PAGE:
Go Set a Watchman, by Harper Lee

I have finally read the much-talked-about Go Set a Watchman, which has been creating a good deal of controversy on my twitter feed. The novel is definitely a strange one. It was written before To Kill a Mockingbird, but set afterwards, following a grown-up Jean Louise Finch (Scout) as she visits her home town of Maycomb, Alabama.

The novel is an odd one to read. Since it was written in the 1950’s but not published until this year, it reads like a classic novel without the benefit of being old. It is also written in the third person, while To Kill a Mockingbird was written in the first person. This has the odd result of an impartial narrator saying things in a distinctly old-fashioned way, which becomes harder to dismiss when you consider the book as a new one. For example, on the first page we find:

She grinned when she saw her first TV antenna atop an unpainted Negro house; as they multiplied, her joy rose.

It’s a little disquieting to find outdated racial terms in a modern book, and I am not sure how to react to them.

Also strange about reading this book is that you constantly have to remind yourself that it’s not intended to be a sequel to To Kill a Mockingbird; rather, the ideas from Watchman influenced Mockingbird. This leads to some weird discrepancies. For example (spoiler?) the court case in Mockingbird ends with Tom Robinson being found guilty, while the passing mention to the case in Watchman states that he was acquitted. Atticus also comes across as… strange. While his position and views do not completely change from book to book (rather, Jean Louise becomes aware of his different views), he still seems less completely sensible and gentleman-like than he was in Mockingbird. I feel that his character definitely matured and improved between the two books.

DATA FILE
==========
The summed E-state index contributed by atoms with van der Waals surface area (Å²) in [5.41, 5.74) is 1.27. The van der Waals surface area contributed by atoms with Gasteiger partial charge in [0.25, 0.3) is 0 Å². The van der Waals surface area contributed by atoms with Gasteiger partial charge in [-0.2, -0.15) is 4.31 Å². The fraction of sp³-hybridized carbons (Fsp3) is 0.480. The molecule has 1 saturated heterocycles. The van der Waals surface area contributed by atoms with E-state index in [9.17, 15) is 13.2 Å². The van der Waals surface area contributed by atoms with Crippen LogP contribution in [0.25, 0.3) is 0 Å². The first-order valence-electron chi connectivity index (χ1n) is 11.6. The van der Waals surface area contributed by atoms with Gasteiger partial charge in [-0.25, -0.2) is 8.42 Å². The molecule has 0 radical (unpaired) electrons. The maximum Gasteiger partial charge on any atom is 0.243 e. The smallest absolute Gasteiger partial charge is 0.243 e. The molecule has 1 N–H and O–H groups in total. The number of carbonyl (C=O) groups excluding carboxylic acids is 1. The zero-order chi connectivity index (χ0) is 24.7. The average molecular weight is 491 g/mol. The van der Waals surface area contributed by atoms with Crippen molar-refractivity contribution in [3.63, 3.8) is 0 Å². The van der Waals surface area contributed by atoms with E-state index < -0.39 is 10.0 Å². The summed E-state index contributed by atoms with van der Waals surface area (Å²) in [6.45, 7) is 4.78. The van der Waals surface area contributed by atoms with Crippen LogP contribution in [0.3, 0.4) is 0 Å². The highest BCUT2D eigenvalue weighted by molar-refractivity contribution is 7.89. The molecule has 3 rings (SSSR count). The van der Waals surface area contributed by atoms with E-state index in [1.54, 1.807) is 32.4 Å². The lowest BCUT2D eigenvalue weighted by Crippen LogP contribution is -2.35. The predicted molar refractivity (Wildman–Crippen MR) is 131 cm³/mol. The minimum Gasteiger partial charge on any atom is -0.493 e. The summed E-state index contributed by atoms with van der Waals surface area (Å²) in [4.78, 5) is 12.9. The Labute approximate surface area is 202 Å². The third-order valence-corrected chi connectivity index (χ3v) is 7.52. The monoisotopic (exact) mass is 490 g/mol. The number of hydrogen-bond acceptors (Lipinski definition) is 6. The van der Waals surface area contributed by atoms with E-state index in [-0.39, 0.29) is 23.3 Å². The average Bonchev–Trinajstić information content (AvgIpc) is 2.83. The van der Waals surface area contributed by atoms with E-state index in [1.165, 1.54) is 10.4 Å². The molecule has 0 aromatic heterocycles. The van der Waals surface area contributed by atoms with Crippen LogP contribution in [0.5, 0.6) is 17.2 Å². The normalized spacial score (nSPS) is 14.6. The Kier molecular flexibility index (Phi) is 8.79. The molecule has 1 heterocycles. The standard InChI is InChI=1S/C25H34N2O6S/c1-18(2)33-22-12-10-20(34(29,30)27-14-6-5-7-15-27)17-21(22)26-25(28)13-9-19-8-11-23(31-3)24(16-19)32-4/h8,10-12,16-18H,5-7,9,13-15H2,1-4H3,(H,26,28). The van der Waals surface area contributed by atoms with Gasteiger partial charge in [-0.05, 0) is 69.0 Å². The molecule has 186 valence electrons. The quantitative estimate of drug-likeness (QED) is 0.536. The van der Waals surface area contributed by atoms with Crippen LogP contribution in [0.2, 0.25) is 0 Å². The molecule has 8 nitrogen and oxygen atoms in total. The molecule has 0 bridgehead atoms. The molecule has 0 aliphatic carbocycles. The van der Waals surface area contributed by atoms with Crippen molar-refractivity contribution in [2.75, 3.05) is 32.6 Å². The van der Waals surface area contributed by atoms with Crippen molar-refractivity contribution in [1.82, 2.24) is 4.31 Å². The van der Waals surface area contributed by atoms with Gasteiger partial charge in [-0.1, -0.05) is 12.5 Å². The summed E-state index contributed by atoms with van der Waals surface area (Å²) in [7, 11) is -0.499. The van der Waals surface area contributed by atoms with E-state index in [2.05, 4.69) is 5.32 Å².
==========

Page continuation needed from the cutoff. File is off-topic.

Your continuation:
There’s also this totally weird bit where Jean Louise decides to leave town because she’s had enough of all the racism, and her uncle punches her in the face to calm her down.

All that aside, I have to say I started the book absolutely loving it. Lee’s style and abilities are obvious even from this early draft, and Part I of the book in particular feels like returning to a place from your childhood.

I suppose this book would be worth reading if you are interested in the novel-writing and editing processes. It is interesting to see how the ideas from Watchman developed into Mockingbird, and which little excerpts Lee kept hold of. There are a number of paragraphs that she literally copied over, for example, such as the difference between the Cunninghams and the Coninghams, who are all related in any case and can’t necessarily spell. As a book in itself – and especially if you have never read To Kill a Mockingbird – I would say give this one a miss, unless you are especially fond of racist rants (of which there are several).

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